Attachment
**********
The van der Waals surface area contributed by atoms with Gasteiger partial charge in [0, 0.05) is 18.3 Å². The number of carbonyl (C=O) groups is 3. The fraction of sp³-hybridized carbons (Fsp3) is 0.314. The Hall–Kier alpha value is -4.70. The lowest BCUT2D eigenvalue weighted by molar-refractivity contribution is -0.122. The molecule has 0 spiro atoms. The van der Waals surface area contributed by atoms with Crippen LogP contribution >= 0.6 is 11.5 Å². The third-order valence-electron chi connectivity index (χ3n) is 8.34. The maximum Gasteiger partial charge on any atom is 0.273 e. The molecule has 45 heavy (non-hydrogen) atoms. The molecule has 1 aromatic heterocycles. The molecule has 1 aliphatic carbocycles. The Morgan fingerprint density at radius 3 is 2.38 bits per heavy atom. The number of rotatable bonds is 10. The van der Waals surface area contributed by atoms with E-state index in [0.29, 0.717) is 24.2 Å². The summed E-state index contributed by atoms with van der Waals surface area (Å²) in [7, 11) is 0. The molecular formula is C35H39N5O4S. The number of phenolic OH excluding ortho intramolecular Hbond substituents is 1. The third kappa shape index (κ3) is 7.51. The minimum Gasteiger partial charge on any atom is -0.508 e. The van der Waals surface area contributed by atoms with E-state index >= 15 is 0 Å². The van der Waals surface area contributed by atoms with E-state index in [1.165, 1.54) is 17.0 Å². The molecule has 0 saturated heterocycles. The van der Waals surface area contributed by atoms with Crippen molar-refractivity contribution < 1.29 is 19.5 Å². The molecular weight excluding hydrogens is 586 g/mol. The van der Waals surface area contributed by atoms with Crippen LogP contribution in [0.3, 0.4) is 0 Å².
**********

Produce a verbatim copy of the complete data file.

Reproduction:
The van der Waals surface area contributed by atoms with Gasteiger partial charge in [0, 0.05) is 18.3 Å². The number of carbonyl (C=O) groups is 3. The fraction of sp³-hybridized carbons (Fsp3) is 0.314. The Hall–Kier alpha value is -4.70. The lowest BCUT2D eigenvalue weighted by molar-refractivity contribution is -0.122. The molecule has 0 spiro atoms. The van der Waals surface area contributed by atoms with Crippen LogP contribution >= 0.6 is 11.5 Å². The third-order valence-electron chi connectivity index (χ3n) is 8.34. The maximum Gasteiger partial charge on any atom is 0.273 e. The molecule has 45 heavy (non-hydrogen) atoms. The molecule has 1 aromatic heterocycles. The molecule has 1 aliphatic carbocycles. The Morgan fingerprint density at radius 3 is 2.38 bits per heavy atom. The number of rotatable bonds is 10. The van der Waals surface area contributed by atoms with E-state index in [0.29, 0.717) is 24.2 Å². The summed E-state index contributed by atoms with van der Waals surface area (Å²) in [7, 11) is 0. The molecular formula is C35H39N5O4S. The number of phenolic OH excluding ortho intramolecular Hbond substituents is 1. The third kappa shape index (κ3) is 7.51. The minimum Gasteiger partial charge on any atom is -0.508 e. The van der Waals surface area contributed by atoms with E-state index >= 15 is 0 Å². The van der Waals surface area contributed by atoms with E-state index in [1.165, 1.54) is 17.0 Å². The molecule has 0 saturated heterocycles. The van der Waals surface area contributed by atoms with Crippen molar-refractivity contribution < 1.29 is 19.5 Å². The molecular weight excluding hydrogens is 586 g/mol. The van der Waals surface area contributed by atoms with Crippen LogP contribution in [0.3, 0.4) is 0 Å².